Frankly, my dear, I give it a “damn good”

Chateau Frank Blanc de Noirs 2002

A cool spring afternoon with some bubbly. Click to visit the Dr. Frank website

A cool spring afternoon with some bubbly. Click to visit the Dr. Frank website

Appelation: Finger Lakes Champagne (now, before you get all grumpy, let me assure you that this sparkling wine is legally allowed to be called “champagne” in the U.S., see this article for more details.)
Varietal: Pinot Noir 95% Pinot Meunier 5%
ABV: 11.1% (marked 12% on the bottle, but this data is from winemaker’s notes on the Dr. Frank website)
RS: 1%
Price Point: $30
Looks: Faint yellow with lots of bubbles
Nose: Subtle fruit around. Later it gets mushroomy, earthy. What I thought of was our middle school pool. Not necessarily the chlorine smell, but the mix of locker room and warm humidity. Don’t misinterpret that, it’s a good thing, because swimming for gym class was the best gym class.
Palate: Wow. Rich {mouthfeel}, very full-bodied. A little bit of yeasty, bready aroma sneaking in on the palate. Acidity balances this wine nicely, and the touch of residual sugar smooths everything out. Very balanced, full-bodied, and complex. I really, really like this wine.
Rating: 4 corks corkcorkcorkcork

Lots of bottles.  The crude cell phone pic does not begin to capture the number of bottles.  Click to enlarge

Lots of bottles. The crude cell phone pic does not really capture the sheer number of bottles. Click to enlarge

Keuka Lake makes its debut on Ithacork and comes out swinging! Dr. Konstantin Frank Vinifera Wine Cellars has become one of the most well-known wine producers in the Finger Lakes. This is likely due in part to the fact that they were the first to successfully make wine with {vinifera} grapes in the region. Also, they are darn good at it. In fact, when I arrived in Ithaca, one of the first names I heard in reference to wine in the Finger Lakes was Dr. Frank. I had the opportunity to tour the winery as part of a winemaking class at Cornell. On the tour, we were afforded a rare opportunity to see the cellars of Chateau Frank, the sparkling wine production house. A lovely elderly (but quite spry) woman, the wife of the late Willy Frank (Dr. Konstantin’s son) gave us the cellar tour and we were able to see bottles and bottles and bottles of sparkling wine at various stages of the famous Champagne process. You can read about it in the wikipedia link, but briefly, base wine is bottled with a dose of sugar and yeast and a secondary fermentation occurs in the bottle. The bottles are left on the yeast for a long time, usually on the order of years before the yeast is disgorged and the champagne is bottled. It was awesome. If you like this wine, or you like your bubbly a little sweeter, may I suggest the Célèbre crémant, made with riesling grapes! It is also fantastic.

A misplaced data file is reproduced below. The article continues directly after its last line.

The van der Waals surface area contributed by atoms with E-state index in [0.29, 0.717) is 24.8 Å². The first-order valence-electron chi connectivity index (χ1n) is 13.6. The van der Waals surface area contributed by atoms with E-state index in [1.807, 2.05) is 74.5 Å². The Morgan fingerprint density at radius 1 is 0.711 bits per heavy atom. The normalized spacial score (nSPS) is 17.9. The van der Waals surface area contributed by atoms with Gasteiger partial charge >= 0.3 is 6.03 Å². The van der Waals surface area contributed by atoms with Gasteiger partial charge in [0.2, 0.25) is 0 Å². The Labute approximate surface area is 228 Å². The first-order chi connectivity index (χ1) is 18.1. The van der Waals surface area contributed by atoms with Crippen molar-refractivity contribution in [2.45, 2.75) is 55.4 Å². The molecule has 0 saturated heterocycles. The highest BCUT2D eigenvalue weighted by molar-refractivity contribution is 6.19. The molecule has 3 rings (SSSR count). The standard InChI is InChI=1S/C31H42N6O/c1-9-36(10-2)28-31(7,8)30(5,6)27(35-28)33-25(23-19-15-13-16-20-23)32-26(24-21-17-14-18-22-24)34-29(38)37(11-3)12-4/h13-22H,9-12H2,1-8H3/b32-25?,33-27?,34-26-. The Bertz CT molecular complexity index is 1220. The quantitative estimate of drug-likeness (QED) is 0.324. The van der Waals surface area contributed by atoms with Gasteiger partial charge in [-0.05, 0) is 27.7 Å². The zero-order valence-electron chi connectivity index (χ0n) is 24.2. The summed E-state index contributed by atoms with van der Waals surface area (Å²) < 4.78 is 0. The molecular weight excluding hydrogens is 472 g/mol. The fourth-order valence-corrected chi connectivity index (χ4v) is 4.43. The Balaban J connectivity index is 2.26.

This wine is a great example of sparkling wine in the Finger Lakes. To make sparkling wine, winemakers usually start with base wines that are high in acid and relatively low in sugar, something that cool climates can produce without even trying. Even though sparkling wine is labor- and equipment-intensive, many of the sparkling wines I have had from the Finger Lakes (Lamoreaux Landing is another good bet) have been excellent. I think that sparkling wine has the potential to be huge in this region. One last note: to many people, sparkling wine is something only drunk on special occasions, celebrations, or hungover mornings with orange juice. I had this wine with a sub from Wegman’s, and I’ve previously been known to pair sparkling wine with Southern fried chicken. There is lots of great sparkling wine out there, and sometimes opening a bottle is cause enough to celebrate!

Some of the rich mouthfeel that shows up in sparkling wines can be attributed to extended contact (aka tirage) with yeast lees (i.e., yeast cells). Over time, yeast cells will die and undergo cell lysis, or autolysis. Products of yeast autolysis include mannoproteins, which have been shown to increase perceived body and mouthfeel in wines (Ref: Alexandre and Guilloux-Benatier, “Yeast autolysis in sparkling wine – a review”, Australian Journal of Grape and Wine Research, 2006). Basically, long periods of aging (in this case several years) will cause the dead yeast cells to break up, releasing nucleotides, enzymes, cell wall bits, and other insides into the wine. How long to age the wine on the lees and when to bottle is a winemaking decision, and according to winemaker Paul Brock (Lamoreaux), sparkling wine that is on the shelf is generally ready to drink, as all the aging has been done in the cellar.